The Dangers of Multitasking (and how I almost burned my house down)

Do you ever feel like the person in this photo?

I know I do. It often feels like my thoughts are zinging around in a million different directions all at once. Here’s a not-so-funny example:

The other day I was working in my office and my husband pulled into the driveway. The dogs heard the car and of course, were going out of their minds barking, as dogs do.

I stopped what I was doing (work, yo), grabbed my water bottle to refill it and dashed downstairs to let the dogs out before they went THROUGH the door.

Then I went into the kitchen to heat up my water (yes, I microwave my water – don’t judge), and thought it would be a good time for a cup of tea. I filled my water bottle, filled the kettle, and went to the door to retrieve the dogs and say hi to my hubby.

Hubby walks in and says “What’s burning?” (of course by this point I had completely forgotten that I put the water in the microwave to begin with). I looked over and there were sparks flying, smoke, and FLAMES.

I had put the metal teapot in the microwave.

The teapot’s plastic handle was on fire, and next to the microwave on the counter was the water bottle. I clearly wasn’t paying attention to what I was doing. I was running on auto-pilot, except there was a mixup at the command center.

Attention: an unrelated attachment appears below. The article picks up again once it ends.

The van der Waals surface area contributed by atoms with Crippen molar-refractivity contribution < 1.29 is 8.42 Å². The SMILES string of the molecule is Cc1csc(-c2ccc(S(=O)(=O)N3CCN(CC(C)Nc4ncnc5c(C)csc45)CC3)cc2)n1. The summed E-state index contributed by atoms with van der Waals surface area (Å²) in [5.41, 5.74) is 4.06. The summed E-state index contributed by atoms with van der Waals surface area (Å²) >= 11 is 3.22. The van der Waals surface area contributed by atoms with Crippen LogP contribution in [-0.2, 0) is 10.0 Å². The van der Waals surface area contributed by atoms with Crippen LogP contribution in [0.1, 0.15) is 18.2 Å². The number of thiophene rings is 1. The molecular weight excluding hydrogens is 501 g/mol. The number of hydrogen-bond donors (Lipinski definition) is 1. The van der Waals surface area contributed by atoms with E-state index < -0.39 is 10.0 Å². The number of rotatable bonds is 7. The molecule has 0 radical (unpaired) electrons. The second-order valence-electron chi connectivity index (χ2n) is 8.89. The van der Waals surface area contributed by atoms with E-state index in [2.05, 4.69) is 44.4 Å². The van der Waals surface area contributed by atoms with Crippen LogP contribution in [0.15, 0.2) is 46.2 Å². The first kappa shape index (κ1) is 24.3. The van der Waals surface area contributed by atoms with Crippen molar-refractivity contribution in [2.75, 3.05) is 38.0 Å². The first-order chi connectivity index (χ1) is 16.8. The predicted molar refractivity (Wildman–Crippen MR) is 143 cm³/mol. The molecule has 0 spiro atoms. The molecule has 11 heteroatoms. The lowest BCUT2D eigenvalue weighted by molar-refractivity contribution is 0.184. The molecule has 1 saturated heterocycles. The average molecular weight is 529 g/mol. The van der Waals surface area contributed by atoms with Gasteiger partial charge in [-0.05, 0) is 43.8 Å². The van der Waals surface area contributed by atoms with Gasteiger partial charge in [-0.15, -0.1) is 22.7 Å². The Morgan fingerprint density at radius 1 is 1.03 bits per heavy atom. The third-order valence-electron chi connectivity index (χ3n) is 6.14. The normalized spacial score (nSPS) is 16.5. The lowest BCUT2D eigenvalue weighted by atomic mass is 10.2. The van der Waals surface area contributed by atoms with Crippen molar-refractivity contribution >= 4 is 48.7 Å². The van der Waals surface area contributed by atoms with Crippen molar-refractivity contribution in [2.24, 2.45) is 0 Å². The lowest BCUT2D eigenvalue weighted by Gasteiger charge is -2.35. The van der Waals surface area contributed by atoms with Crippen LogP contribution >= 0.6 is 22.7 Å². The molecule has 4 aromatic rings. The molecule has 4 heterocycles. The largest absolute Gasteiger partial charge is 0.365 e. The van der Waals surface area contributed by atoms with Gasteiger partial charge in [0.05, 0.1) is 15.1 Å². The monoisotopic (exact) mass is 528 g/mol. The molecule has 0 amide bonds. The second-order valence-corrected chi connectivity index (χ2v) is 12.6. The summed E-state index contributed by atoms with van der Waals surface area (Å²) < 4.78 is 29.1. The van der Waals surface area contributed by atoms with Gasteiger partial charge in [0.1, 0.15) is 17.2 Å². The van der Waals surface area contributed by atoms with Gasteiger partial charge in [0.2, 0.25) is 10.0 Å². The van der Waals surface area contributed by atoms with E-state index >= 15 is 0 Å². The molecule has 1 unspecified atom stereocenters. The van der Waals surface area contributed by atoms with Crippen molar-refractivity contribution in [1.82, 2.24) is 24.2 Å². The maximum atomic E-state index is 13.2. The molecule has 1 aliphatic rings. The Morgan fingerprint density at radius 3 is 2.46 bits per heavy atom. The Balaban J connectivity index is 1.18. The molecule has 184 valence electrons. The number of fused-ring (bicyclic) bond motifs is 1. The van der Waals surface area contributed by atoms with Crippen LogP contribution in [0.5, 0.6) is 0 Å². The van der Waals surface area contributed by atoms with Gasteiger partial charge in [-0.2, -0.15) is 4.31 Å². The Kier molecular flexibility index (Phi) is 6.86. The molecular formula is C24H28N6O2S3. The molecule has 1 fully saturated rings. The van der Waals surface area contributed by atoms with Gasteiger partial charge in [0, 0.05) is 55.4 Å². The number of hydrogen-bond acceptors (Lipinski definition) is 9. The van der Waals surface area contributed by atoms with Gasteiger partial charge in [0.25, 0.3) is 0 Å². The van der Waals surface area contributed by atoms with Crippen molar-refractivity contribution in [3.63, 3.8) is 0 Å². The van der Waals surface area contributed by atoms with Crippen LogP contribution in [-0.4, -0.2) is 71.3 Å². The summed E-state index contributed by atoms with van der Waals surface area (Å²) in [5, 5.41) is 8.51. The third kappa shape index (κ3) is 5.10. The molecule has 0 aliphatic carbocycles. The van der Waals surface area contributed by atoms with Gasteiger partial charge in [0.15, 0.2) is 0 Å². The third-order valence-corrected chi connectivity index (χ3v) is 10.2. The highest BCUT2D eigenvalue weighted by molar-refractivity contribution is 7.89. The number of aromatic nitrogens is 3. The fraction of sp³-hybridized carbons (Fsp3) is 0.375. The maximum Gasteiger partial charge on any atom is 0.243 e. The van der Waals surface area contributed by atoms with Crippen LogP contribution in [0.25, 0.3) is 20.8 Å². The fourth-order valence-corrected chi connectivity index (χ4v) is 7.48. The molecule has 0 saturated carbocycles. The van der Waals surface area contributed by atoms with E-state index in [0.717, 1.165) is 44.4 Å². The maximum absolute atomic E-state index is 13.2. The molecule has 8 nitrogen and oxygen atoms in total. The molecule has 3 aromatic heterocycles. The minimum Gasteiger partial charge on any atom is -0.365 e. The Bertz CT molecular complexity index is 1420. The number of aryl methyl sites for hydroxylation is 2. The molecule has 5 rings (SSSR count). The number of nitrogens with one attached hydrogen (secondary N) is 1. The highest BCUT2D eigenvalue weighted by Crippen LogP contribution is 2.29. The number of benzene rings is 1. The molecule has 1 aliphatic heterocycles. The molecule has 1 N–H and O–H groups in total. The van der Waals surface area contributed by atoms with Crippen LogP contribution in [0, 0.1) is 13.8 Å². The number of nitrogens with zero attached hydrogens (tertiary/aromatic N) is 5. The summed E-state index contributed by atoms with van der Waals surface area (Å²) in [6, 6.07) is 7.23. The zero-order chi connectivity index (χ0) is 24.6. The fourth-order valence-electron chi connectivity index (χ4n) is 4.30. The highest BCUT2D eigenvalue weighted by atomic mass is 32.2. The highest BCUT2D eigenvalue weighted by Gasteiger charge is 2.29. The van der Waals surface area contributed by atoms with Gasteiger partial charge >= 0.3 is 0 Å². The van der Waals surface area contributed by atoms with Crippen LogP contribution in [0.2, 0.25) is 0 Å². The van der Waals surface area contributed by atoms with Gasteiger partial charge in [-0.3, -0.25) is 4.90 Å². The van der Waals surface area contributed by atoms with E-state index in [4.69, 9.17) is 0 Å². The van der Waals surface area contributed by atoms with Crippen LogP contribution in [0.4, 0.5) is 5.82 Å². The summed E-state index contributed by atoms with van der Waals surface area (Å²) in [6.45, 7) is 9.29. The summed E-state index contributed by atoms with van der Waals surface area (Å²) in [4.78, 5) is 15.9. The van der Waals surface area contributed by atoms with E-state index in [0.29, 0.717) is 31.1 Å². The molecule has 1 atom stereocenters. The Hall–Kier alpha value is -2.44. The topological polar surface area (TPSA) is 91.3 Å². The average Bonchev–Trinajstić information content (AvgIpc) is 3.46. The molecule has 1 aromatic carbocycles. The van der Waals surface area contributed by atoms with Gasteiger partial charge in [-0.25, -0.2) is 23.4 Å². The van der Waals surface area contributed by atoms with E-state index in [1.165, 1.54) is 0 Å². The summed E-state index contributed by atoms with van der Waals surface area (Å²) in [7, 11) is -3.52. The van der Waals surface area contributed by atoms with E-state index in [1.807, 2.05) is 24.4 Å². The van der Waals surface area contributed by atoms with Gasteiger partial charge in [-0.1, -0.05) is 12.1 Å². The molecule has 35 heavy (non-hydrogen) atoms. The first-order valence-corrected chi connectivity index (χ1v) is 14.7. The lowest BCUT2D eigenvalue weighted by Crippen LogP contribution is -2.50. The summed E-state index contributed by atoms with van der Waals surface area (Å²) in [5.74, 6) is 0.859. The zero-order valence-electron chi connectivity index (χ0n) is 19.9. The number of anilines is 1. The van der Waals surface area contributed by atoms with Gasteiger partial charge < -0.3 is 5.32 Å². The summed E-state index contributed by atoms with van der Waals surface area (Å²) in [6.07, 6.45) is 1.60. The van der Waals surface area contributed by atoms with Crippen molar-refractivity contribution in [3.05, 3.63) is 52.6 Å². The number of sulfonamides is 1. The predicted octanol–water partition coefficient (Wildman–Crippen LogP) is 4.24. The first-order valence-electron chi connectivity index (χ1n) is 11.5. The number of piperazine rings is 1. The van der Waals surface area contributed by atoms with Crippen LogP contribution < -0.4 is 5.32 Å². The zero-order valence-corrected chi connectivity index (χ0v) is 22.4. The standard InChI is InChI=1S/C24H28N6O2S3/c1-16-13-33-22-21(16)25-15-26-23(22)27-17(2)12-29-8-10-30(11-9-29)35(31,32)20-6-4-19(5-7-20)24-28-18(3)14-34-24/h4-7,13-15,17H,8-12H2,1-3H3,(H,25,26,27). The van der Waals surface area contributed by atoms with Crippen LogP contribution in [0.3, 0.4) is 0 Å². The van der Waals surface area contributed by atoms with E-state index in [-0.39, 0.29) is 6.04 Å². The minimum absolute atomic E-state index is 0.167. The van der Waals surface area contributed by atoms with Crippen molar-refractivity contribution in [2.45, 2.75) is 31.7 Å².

In less than 30 seconds, I almost burned the house down.

But isn’t multitasking a way of life?

That’s always what I thought. I used to be able to do a lot of things at once. It was my superpower. These days it’s not as easy, though, and for a while I thought something was wrong with me. Studies even show that multitasking is damaging our brains.

A less shocking reason for absent-mindedness is simply the massive amount of tools and channels we use to receive and send information. There’s just too much information to keep track of.

We live in the Age of Distraction.

In today’s world, it’s too easy to get caught up in the constant barrage of information around us. We check email and Facebook and Twitter and try to read and write and learn at the same time, oh and there’s family and friends and…you know…driving…and things like that.

If I had been paying attention to what I was doing and being more mindful about what I was doing when I set the microwave on fire, this never would have happened. Sure it could have been much much worse, but this was a big wake-up call.

What can we do about it?

Decide right now to create a new habit, and take one tiny step to being more mindful and present. For just 5-10 seconds, intentionally and mindfully focus on the task (or conversation) at hand, and nothing else. It might not be as easy as you think, but keep practicing. With daily practice, you’ll see changes start to happen.

Meditation can also help to train the mind. I’ve been using an app called Headspace that I love. So when I get up in the morning, I make my tea and do my Headspace program. It’s just 10-15 minutes and it sets the tone for the entire day.

We can do this together.

I promise to practice mindfulness, and I hope you will too.

I’m also pleased to report (and very grateful) that my house didn’t burn down, and the microwave actually still works.

I also got a nice new tea kettle. I promise to take better care of this one.